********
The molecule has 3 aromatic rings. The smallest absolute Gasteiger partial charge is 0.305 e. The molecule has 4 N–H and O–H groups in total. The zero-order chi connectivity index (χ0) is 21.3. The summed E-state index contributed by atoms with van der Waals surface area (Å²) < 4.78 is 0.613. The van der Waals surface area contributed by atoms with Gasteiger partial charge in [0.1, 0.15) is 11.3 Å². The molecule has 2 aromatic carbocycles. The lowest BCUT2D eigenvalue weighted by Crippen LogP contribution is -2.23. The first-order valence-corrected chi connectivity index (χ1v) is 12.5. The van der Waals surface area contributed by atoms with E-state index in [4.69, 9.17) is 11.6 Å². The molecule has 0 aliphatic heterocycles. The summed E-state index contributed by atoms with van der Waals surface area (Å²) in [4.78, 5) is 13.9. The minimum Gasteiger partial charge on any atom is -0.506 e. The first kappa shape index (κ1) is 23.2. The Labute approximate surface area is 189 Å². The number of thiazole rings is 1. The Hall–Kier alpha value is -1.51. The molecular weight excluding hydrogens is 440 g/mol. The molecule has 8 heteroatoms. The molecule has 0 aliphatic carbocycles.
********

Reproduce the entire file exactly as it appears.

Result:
The molecule has 3 aromatic rings. The smallest absolute Gasteiger partial charge is 0.305 e. The molecule has 4 N–H and O–H groups in total. The zero-order chi connectivity index (χ0) is 21.3. The summed E-state index contributed by atoms with van der Waals surface area (Å²) < 4.78 is 0.613. The van der Waals surface area contributed by atoms with Gasteiger partial charge in [0.1, 0.15) is 11.3 Å². The molecule has 2 aromatic carbocycles. The lowest BCUT2D eigenvalue weighted by Crippen LogP contribution is -2.23. The first-order valence-corrected chi connectivity index (χ1v) is 12.5. The van der Waals surface area contributed by atoms with E-state index in [4.69, 9.17) is 11.6 Å². The molecule has 0 aliphatic heterocycles. The summed E-state index contributed by atoms with van der Waals surface area (Å²) in [4.78, 5) is 13.9. The minimum Gasteiger partial charge on any atom is -0.506 e. The first kappa shape index (κ1) is 23.2. The Labute approximate surface area is 189 Å². The number of thiazole rings is 1. The Hall–Kier alpha value is -1.51. The molecular weight excluding hydrogens is 440 g/mol. The molecule has 8 heteroatoms. The molecule has 0 aliphatic carbocycles.